That housecoat -- pink faded almost to beige, button holes unraveling -- and her graying hair completed the overall look: American Dowdy. Pouring him another cup of coffee, she directed her eyes at him for a moment. Well! Aren't you all spruced up this morning!
Goin' to the track today! he beamed, even as she glowered at him.
To the track? Shoshanna's only home from college for a couple days and you're going to the track? His cheeriness didn't dim a tint. Instead, he brightened, looked at me across the table over the basket of bagels and said, She's coming with me. Aren't you, mommela?
I was flattered -- beyond flattered -- flabbergasted. He'd never asked me to go with him to the track. I felt myself flush, sort of like that time at Four Hills Country Club.
I don't know....
I glanced toward mother, still flip-flopping across the kitchen floor. The button at her bustline had twisted out of its frazzled buttonhole, she oblivious to the exposed bit of brassiere.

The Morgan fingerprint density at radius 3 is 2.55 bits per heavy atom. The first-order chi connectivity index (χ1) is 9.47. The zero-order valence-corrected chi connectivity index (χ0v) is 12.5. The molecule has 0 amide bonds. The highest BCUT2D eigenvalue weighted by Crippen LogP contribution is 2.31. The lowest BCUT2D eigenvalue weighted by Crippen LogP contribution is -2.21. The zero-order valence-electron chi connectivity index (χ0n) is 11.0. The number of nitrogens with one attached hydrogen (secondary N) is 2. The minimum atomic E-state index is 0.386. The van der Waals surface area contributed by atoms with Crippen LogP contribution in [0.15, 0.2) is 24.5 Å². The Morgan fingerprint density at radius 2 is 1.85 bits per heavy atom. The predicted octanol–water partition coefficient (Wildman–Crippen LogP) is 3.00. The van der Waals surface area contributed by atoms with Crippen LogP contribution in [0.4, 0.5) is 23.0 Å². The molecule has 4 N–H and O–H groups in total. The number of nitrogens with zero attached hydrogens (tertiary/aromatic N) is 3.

Mom, do you want to go? The shuffling stopped.
Go with you?
Yes. Do you want to go the track?
What would I do at the track?
Maybe have some fun! At least get out of the house for a while!
Nah. I've got too much to do. Have to clean up. The girl's coming.
Mom! What good is it to have someone in to clean the house, if you have to stay home so she can clean the house? My voice crescendoed. A guilty pause hung in the air.
You two go. She slipped another few slices of fried salami onto dad's plate. Dad had high blood pressure; how could she give him fried salami?
Mmmm. Fried salami, dad said. My favorite. He dipped a slice of the salami in his egg yolk.